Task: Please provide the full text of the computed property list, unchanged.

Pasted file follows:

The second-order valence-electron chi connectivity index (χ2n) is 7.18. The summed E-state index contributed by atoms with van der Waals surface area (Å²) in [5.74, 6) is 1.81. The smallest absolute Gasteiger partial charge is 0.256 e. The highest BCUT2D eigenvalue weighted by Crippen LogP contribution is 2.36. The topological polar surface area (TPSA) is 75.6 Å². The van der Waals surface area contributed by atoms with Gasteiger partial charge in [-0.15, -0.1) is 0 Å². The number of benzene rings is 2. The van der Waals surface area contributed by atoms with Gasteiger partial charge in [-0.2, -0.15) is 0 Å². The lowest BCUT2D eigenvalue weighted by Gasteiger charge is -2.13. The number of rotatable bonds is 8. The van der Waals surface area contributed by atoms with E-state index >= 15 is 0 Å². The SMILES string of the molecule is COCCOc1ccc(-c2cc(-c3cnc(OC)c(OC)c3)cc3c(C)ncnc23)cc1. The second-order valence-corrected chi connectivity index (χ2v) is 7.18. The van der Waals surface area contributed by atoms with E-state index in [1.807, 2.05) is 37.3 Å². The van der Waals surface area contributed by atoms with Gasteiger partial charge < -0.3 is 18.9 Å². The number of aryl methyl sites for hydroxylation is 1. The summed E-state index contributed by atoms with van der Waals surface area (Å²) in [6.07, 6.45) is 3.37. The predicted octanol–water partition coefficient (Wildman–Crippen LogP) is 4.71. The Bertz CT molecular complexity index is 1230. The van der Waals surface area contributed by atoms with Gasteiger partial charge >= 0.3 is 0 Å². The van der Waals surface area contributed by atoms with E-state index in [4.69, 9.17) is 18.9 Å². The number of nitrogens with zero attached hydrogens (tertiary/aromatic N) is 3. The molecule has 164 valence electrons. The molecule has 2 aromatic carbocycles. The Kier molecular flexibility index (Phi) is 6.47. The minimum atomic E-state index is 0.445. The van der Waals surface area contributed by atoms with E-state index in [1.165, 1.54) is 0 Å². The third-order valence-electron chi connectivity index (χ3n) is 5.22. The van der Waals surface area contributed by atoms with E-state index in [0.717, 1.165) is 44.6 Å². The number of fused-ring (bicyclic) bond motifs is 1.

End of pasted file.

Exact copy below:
The second-order valence-electron chi connectivity index (χ2n) is 7.18. The summed E-state index contributed by atoms with van der Waals surface area (Å²) in [5.74, 6) is 1.81. The smallest absolute Gasteiger partial charge is 0.256 e. The highest BCUT2D eigenvalue weighted by Crippen LogP contribution is 2.36. The topological polar surface area (TPSA) is 75.6 Å². The van der Waals surface area contributed by atoms with Gasteiger partial charge in [-0.15, -0.1) is 0 Å². The number of benzene rings is 2. The van der Waals surface area contributed by atoms with Gasteiger partial charge in [-0.2, -0.15) is 0 Å². The lowest BCUT2D eigenvalue weighted by Gasteiger charge is -2.13. The number of rotatable bonds is 8. The van der Waals surface area contributed by atoms with E-state index >= 15 is 0 Å². The SMILES string of the molecule is COCCOc1ccc(-c2cc(-c3cnc(OC)c(OC)c3)cc3c(C)ncnc23)cc1. The second-order valence-corrected chi connectivity index (χ2v) is 7.18. The van der Waals surface area contributed by atoms with E-state index in [1.807, 2.05) is 37.3 Å². The van der Waals surface area contributed by atoms with Gasteiger partial charge < -0.3 is 18.9 Å². The number of aryl methyl sites for hydroxylation is 1. The summed E-state index contributed by atoms with van der Waals surface area (Å²) in [6.07, 6.45) is 3.37. The predicted octanol–water partition coefficient (Wildman–Crippen LogP) is 4.71. The Bertz CT molecular complexity index is 1230. The van der Waals surface area contributed by atoms with Gasteiger partial charge >= 0.3 is 0 Å². The van der Waals surface area contributed by atoms with E-state index in [4.69, 9.17) is 18.9 Å². The number of nitrogens with zero attached hydrogens (tertiary/aromatic N) is 3. The molecule has 164 valence electrons. The molecule has 2 aromatic carbocycles. The Kier molecular flexibility index (Phi) is 6.47. The minimum atomic E-state index is 0.445. The van der Waals surface area contributed by atoms with E-state index in [1.165, 1.54) is 0 Å². The third-order valence-electron chi connectivity index (χ3n) is 5.22. The van der Waals surface area contributed by atoms with E-state index in [0.717, 1.165) is 44.6 Å². The number of fused-ring (bicyclic) bond motifs is 1.